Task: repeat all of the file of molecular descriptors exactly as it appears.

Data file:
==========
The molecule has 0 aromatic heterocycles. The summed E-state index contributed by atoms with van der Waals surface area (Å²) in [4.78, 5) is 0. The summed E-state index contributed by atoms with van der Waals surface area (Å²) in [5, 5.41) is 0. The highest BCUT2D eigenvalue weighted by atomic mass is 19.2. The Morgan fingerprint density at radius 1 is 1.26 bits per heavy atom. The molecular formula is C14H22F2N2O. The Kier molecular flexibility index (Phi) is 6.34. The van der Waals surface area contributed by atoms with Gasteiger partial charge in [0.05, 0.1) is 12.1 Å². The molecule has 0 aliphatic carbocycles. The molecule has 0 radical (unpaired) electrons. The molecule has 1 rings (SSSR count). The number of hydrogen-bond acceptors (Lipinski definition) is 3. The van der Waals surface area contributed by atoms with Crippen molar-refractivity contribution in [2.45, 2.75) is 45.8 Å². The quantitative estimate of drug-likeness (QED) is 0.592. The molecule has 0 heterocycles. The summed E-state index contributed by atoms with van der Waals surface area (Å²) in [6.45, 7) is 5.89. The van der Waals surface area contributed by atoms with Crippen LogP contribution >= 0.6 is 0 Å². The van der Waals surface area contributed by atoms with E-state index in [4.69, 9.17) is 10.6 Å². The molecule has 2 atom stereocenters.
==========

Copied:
The molecule has 0 aromatic heterocycles. The summed E-state index contributed by atoms with van der Waals surface area (Å²) in [4.78, 5) is 0. The summed E-state index contributed by atoms with van der Waals surface area (Å²) in [5, 5.41) is 0. The highest BCUT2D eigenvalue weighted by atomic mass is 19.2. The Morgan fingerprint density at radius 1 is 1.26 bits per heavy atom. The molecular formula is C14H22F2N2O. The Kier molecular flexibility index (Phi) is 6.34. The van der Waals surface area contributed by atoms with Gasteiger partial charge in [0.05, 0.1) is 12.1 Å². The molecule has 0 aliphatic carbocycles. The molecule has 0 radical (unpaired) electrons. The molecule has 1 rings (SSSR count). The number of hydrogen-bond acceptors (Lipinski definition) is 3. The van der Waals surface area contributed by atoms with Crippen molar-refractivity contribution in [2.45, 2.75) is 45.8 Å². The quantitative estimate of drug-likeness (QED) is 0.592. The molecule has 0 heterocycles. The summed E-state index contributed by atoms with van der Waals surface area (Å²) in [6.45, 7) is 5.89. The van der Waals surface area contributed by atoms with Crippen LogP contribution >= 0.6 is 0 Å². The van der Waals surface area contributed by atoms with E-state index in [4.69, 9.17) is 10.6 Å². The molecule has 2 atom stereocenters.